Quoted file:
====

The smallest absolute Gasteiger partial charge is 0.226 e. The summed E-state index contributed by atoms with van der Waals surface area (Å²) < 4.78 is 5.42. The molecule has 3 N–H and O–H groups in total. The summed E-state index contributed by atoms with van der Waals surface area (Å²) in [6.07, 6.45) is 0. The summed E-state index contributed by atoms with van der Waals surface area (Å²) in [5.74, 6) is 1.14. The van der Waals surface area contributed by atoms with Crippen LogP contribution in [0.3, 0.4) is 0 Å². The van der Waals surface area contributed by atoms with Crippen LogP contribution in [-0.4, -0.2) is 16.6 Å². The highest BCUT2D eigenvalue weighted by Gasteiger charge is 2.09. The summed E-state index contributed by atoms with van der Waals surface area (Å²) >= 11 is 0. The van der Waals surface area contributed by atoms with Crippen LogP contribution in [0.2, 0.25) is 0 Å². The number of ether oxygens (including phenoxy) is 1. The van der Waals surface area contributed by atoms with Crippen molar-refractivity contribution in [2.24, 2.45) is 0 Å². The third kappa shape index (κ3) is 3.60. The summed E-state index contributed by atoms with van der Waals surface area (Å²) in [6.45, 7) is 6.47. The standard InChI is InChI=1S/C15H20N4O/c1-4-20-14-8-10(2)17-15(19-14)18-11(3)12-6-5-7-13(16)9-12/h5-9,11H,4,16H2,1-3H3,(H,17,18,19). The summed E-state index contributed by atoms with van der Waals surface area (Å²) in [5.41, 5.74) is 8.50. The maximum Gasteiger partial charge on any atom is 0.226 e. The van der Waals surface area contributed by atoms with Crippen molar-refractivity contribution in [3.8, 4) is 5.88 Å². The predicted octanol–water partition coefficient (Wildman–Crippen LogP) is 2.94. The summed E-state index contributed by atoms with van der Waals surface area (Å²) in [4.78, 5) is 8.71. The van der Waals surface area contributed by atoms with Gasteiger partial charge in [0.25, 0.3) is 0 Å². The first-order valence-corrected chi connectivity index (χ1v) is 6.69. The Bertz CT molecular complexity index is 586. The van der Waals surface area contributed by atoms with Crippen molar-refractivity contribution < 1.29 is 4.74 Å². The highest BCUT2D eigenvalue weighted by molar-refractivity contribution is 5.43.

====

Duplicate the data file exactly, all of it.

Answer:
The smallest absolute Gasteiger partial charge is 0.226 e. The summed E-state index contributed by atoms with van der Waals surface area (Å²) < 4.78 is 5.42. The molecule has 3 N–H and O–H groups in total. The summed E-state index contributed by atoms with van der Waals surface area (Å²) in [6.07, 6.45) is 0. The summed E-state index contributed by atoms with van der Waals surface area (Å²) in [5.74, 6) is 1.14. The van der Waals surface area contributed by atoms with Crippen LogP contribution in [0.3, 0.4) is 0 Å². The van der Waals surface area contributed by atoms with Crippen LogP contribution in [-0.4, -0.2) is 16.6 Å². The highest BCUT2D eigenvalue weighted by Gasteiger charge is 2.09. The summed E-state index contributed by atoms with van der Waals surface area (Å²) >= 11 is 0. The van der Waals surface area contributed by atoms with Crippen LogP contribution in [0.2, 0.25) is 0 Å². The number of ether oxygens (including phenoxy) is 1. The van der Waals surface area contributed by atoms with Crippen molar-refractivity contribution in [2.24, 2.45) is 0 Å². The third kappa shape index (κ3) is 3.60. The summed E-state index contributed by atoms with van der Waals surface area (Å²) in [6.45, 7) is 6.47. The standard InChI is InChI=1S/C15H20N4O/c1-4-20-14-8-10(2)17-15(19-14)18-11(3)12-6-5-7-13(16)9-12/h5-9,11H,4,16H2,1-3H3,(H,17,18,19). The summed E-state index contributed by atoms with van der Waals surface area (Å²) in [5.41, 5.74) is 8.50. The maximum Gasteiger partial charge on any atom is 0.226 e. The van der Waals surface area contributed by atoms with Crippen molar-refractivity contribution in [3.8, 4) is 5.88 Å². The predicted octanol–water partition coefficient (Wildman–Crippen LogP) is 2.94. The summed E-state index contributed by atoms with van der Waals surface area (Å²) in [4.78, 5) is 8.71. The van der Waals surface area contributed by atoms with Gasteiger partial charge in [0.25, 0.3) is 0 Å². The first-order valence-corrected chi connectivity index (χ1v) is 6.69. The Bertz CT molecular complexity index is 586. The van der Waals surface area contributed by atoms with Crippen molar-refractivity contribution < 1.29 is 4.74 Å². The highest BCUT2D eigenvalue weighted by molar-refractivity contribution is 5.43.